comparative advantage



  • noun the fact of being able to produce a good or service at a lower cost than other producers.

Health Economics

  • (written as Comparative Advantage)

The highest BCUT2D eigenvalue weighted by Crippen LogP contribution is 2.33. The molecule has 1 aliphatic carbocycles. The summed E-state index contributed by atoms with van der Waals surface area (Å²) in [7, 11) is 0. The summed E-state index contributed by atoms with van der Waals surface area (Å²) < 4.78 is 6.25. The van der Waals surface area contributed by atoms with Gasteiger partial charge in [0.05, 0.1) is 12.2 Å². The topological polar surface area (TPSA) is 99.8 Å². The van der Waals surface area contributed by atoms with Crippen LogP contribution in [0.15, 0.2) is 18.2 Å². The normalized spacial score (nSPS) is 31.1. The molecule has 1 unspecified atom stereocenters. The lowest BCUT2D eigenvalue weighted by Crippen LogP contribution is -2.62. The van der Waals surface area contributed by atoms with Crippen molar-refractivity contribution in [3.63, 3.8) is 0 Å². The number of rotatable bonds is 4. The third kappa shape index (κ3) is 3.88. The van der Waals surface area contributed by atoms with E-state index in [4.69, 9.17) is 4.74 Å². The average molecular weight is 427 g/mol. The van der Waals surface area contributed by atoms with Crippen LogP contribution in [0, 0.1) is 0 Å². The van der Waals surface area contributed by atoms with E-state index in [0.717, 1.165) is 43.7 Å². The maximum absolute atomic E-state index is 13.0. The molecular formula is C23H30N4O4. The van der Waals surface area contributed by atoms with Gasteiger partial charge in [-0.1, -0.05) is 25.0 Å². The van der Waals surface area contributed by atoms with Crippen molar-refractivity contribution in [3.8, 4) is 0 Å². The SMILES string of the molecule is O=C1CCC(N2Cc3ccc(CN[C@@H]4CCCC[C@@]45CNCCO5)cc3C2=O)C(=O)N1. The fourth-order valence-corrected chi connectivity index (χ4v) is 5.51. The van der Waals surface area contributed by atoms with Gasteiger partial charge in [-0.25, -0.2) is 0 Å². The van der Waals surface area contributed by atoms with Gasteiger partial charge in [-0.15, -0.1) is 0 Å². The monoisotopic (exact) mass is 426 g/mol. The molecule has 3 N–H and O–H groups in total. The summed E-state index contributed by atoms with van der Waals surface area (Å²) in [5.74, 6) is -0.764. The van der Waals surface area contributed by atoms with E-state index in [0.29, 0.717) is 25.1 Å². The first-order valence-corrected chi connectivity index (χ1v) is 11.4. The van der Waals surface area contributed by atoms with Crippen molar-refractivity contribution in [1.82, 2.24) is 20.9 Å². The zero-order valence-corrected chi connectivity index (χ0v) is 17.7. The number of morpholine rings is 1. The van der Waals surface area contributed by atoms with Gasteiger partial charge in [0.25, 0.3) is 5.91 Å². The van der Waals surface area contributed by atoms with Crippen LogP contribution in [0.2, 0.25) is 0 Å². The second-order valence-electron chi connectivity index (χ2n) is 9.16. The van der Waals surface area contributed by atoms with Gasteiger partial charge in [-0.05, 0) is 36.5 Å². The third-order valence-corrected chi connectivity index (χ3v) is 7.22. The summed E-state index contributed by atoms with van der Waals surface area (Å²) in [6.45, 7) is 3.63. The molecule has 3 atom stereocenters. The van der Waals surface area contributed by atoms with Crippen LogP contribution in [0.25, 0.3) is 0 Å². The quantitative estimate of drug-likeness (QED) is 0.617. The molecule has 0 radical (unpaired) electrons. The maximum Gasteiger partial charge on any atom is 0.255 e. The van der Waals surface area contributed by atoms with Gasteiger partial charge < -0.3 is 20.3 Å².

This exists when a firm or a jurisdiction can produce a good or service with less forgone output (opportunity cost) than another. Call centres are increasingly located in India not because their location there involves fewer inputs for any given number of calls (absolute advantage) but because the lost output from using people in this way rather than in another is smaller than it would be in, say, most European countries or North America. Some countries have an absolute advantage in producing nearly everything but it is impossible for them to have a comparative advantage in everything. Conversely, some countries have an absolute advantage in virtually nothing but they too necessarily have a comparative advantage in something. Given certain assumptions, total world production increases, and therefore consumption possibilities increase, if countries specialize according to their comparative, not absolute, advantages. Of course, how these gains from specialization are shared is another matter. Whether the efficiency gains exist in practice requires a judgment about second best, in view of the prevalence of tariffs and other barriers to trade. Comparative advantage forms the basis of most economic arguments for free trade.